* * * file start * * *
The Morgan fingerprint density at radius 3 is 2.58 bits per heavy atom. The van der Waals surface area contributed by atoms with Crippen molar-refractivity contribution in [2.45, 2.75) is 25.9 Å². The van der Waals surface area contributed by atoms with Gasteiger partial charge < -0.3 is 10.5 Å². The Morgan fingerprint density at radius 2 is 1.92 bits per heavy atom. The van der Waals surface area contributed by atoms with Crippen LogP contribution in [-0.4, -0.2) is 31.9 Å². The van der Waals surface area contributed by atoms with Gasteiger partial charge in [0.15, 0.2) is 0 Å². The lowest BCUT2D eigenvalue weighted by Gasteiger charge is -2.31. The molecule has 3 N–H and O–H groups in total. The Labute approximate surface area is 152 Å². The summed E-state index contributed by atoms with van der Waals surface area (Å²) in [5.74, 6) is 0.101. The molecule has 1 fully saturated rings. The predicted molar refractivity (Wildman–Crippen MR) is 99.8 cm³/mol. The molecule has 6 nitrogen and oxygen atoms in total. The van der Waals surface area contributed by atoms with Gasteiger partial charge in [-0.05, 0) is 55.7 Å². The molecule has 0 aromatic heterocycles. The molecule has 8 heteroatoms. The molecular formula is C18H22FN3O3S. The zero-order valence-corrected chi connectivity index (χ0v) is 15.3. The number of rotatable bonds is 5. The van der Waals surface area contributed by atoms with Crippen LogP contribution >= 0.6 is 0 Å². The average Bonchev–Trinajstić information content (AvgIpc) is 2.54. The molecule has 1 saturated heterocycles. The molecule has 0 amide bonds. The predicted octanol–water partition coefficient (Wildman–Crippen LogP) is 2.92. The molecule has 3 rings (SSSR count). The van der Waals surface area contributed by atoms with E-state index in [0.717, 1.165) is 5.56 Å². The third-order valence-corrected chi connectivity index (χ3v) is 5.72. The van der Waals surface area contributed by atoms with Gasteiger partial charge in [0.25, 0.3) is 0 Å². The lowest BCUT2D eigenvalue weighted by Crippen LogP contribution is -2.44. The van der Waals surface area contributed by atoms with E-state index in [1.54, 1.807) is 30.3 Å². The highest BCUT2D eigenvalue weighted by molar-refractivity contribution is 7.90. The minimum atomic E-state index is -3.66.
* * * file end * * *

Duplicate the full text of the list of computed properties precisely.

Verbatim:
The Morgan fingerprint density at radius 3 is 2.58 bits per heavy atom. The van der Waals surface area contributed by atoms with Crippen molar-refractivity contribution in [2.45, 2.75) is 25.9 Å². The van der Waals surface area contributed by atoms with Gasteiger partial charge < -0.3 is 10.5 Å². The Morgan fingerprint density at radius 2 is 1.92 bits per heavy atom. The van der Waals surface area contributed by atoms with Crippen LogP contribution in [-0.4, -0.2) is 31.9 Å². The van der Waals surface area contributed by atoms with Gasteiger partial charge in [0.15, 0.2) is 0 Å². The lowest BCUT2D eigenvalue weighted by Gasteiger charge is -2.31. The molecule has 3 N–H and O–H groups in total. The Labute approximate surface area is 152 Å². The summed E-state index contributed by atoms with van der Waals surface area (Å²) in [5.74, 6) is 0.101. The molecule has 1 fully saturated rings. The predicted molar refractivity (Wildman–Crippen MR) is 99.8 cm³/mol. The molecule has 6 nitrogen and oxygen atoms in total. The van der Waals surface area contributed by atoms with Gasteiger partial charge in [-0.05, 0) is 55.7 Å². The molecule has 0 aromatic heterocycles. The molecule has 8 heteroatoms. The molecular formula is C18H22FN3O3S. The zero-order valence-corrected chi connectivity index (χ0v) is 15.3. The number of rotatable bonds is 5. The van der Waals surface area contributed by atoms with Crippen LogP contribution >= 0.6 is 0 Å². The average Bonchev–Trinajstić information content (AvgIpc) is 2.54. The molecule has 1 saturated heterocycles. The molecule has 0 amide bonds. The predicted octanol–water partition coefficient (Wildman–Crippen LogP) is 2.92. The molecule has 3 rings (SSSR count). The van der Waals surface area contributed by atoms with E-state index in [0.717, 1.165) is 5.56 Å². The third-order valence-corrected chi connectivity index (χ3v) is 5.72. The van der Waals surface area contributed by atoms with Gasteiger partial charge in [0.25, 0.3) is 0 Å². The lowest BCUT2D eigenvalue weighted by Crippen LogP contribution is -2.44. The van der Waals surface area contributed by atoms with E-state index in [1.54, 1.807) is 30.3 Å². The highest BCUT2D eigenvalue weighted by molar-refractivity contribution is 7.90. The minimum atomic E-state index is -3.66.